When is a quote not a quote?
When it’s an estimate.
It’s a simple question with a seemingly simple answer. But it’s a question and answer that causes lots of us problems every day as we get hit with a builder’s bill that bears no relation to the figures discussed when a job was initially priced. “How can a job that was only going to cost £1000 suddenly end up costing me three times that?” you might ask, but it happens every single day.
While the answer is often to do with a whole lot of work that was done in addition to the work originally discussed it’s also the case that sometimes costs spiral out of control due to poor communication between builder and client and due to a lack of understanding on the customer’s part that a simple request to ‘just move that radiator from that wall to that one please’ could involve all sorts of extra plastering and pipework and, more importantly, lots of extra money being added to the bill.
The problem and associated confusion usually goes back to the very beginning of the job where the builder thinks he is doing X work for Y money but the customer thinks he is getting A work for B money.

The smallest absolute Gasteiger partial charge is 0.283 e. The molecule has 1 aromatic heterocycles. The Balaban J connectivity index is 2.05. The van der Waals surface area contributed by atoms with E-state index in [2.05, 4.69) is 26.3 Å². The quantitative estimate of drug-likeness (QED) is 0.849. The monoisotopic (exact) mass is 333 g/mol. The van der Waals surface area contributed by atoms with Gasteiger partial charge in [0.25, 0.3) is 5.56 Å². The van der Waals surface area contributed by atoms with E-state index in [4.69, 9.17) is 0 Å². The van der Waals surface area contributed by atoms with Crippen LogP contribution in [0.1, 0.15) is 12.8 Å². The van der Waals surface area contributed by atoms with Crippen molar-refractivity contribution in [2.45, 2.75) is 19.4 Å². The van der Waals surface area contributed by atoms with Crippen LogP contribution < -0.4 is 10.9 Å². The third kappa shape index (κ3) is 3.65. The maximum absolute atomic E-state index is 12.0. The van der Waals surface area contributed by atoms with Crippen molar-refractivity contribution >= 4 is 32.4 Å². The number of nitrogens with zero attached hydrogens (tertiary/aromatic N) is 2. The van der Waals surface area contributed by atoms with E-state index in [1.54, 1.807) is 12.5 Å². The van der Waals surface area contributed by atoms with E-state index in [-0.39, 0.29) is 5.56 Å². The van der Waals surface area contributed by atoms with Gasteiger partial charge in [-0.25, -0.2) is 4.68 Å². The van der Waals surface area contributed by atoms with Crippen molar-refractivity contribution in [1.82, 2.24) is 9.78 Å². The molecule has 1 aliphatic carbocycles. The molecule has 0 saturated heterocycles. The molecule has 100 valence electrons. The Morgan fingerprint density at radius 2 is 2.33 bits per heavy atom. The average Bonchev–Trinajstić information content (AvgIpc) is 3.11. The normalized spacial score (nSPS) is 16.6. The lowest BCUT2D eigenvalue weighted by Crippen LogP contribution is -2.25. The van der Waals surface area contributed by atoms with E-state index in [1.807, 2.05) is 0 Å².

A recipe for disaster indeed, but one that can be rectified easily.
Regardless of how much you like the firm or the people carrying out work for you it is rarely good enough to rely on a shake of the hand these days. It makes much more sense that anyone getting work done of any significant value should enter into a contract with their builder before the work starts. And that contract should be in writing. It should detail the exact works being carried out, the materials being used and the cost of time and labour involved in the completion of the job.
There should also be a strict timescale agreed in this contract. There are standard contracts available on-line or you may want to contact a solicitor if the work you are having done is particularly expensive.
You need to agree what works are being done for you, and what needs to be agreed before extra works that were not in the original quote and will incur extra costs can be started.
If you don’t to this up front then what often happens is that a quick estimate of the job to be done is given after a cursory look around and you give the go-ahead for work. Then walls are stripped or plasterwork removed and extra work discovered that can add thousands on to your bill.
You need to make it clear that anything that is done in addition to the original contract needs to be agreed and added to the back page of the written contract. That way there can be no dispute over extra costs.